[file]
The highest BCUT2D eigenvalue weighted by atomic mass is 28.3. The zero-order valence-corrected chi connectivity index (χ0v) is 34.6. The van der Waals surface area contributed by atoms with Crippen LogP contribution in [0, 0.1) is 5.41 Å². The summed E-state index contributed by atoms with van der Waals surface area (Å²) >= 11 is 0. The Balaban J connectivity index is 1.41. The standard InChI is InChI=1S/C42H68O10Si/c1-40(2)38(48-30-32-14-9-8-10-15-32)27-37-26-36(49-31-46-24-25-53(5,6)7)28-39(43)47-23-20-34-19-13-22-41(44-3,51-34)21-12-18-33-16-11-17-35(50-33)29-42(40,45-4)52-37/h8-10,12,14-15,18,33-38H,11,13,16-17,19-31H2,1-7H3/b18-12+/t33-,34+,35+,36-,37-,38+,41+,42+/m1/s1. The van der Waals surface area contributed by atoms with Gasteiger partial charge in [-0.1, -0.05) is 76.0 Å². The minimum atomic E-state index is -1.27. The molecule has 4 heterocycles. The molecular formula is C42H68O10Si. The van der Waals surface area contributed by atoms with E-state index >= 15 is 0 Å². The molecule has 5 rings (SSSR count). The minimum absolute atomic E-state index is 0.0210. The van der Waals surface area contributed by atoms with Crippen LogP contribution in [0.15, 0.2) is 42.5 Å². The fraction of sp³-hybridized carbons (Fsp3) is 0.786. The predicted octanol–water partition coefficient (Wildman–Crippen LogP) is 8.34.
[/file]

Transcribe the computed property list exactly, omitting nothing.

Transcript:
The highest BCUT2D eigenvalue weighted by atomic mass is 28.3. The zero-order valence-corrected chi connectivity index (χ0v) is 34.6. The van der Waals surface area contributed by atoms with Crippen LogP contribution in [0, 0.1) is 5.41 Å². The summed E-state index contributed by atoms with van der Waals surface area (Å²) >= 11 is 0. The Balaban J connectivity index is 1.41. The standard InChI is InChI=1S/C42H68O10Si/c1-40(2)38(48-30-32-14-9-8-10-15-32)27-37-26-36(49-31-46-24-25-53(5,6)7)28-39(43)47-23-20-34-19-13-22-41(44-3,51-34)21-12-18-33-16-11-17-35(50-33)29-42(40,45-4)52-37/h8-10,12,14-15,18,33-38H,11,13,16-17,19-31H2,1-7H3/b18-12+/t33-,34+,35+,36-,37-,38+,41+,42+/m1/s1. The van der Waals surface area contributed by atoms with Gasteiger partial charge in [-0.1, -0.05) is 76.0 Å². The minimum atomic E-state index is -1.27. The molecule has 4 heterocycles. The molecular formula is C42H68O10Si. The van der Waals surface area contributed by atoms with E-state index >= 15 is 0 Å². The molecule has 5 rings (SSSR count). The minimum absolute atomic E-state index is 0.0210. The van der Waals surface area contributed by atoms with Crippen LogP contribution in [0.15, 0.2) is 42.5 Å². The fraction of sp³-hybridized carbons (Fsp3) is 0.786. The predicted octanol–water partition coefficient (Wildman–Crippen LogP) is 8.34.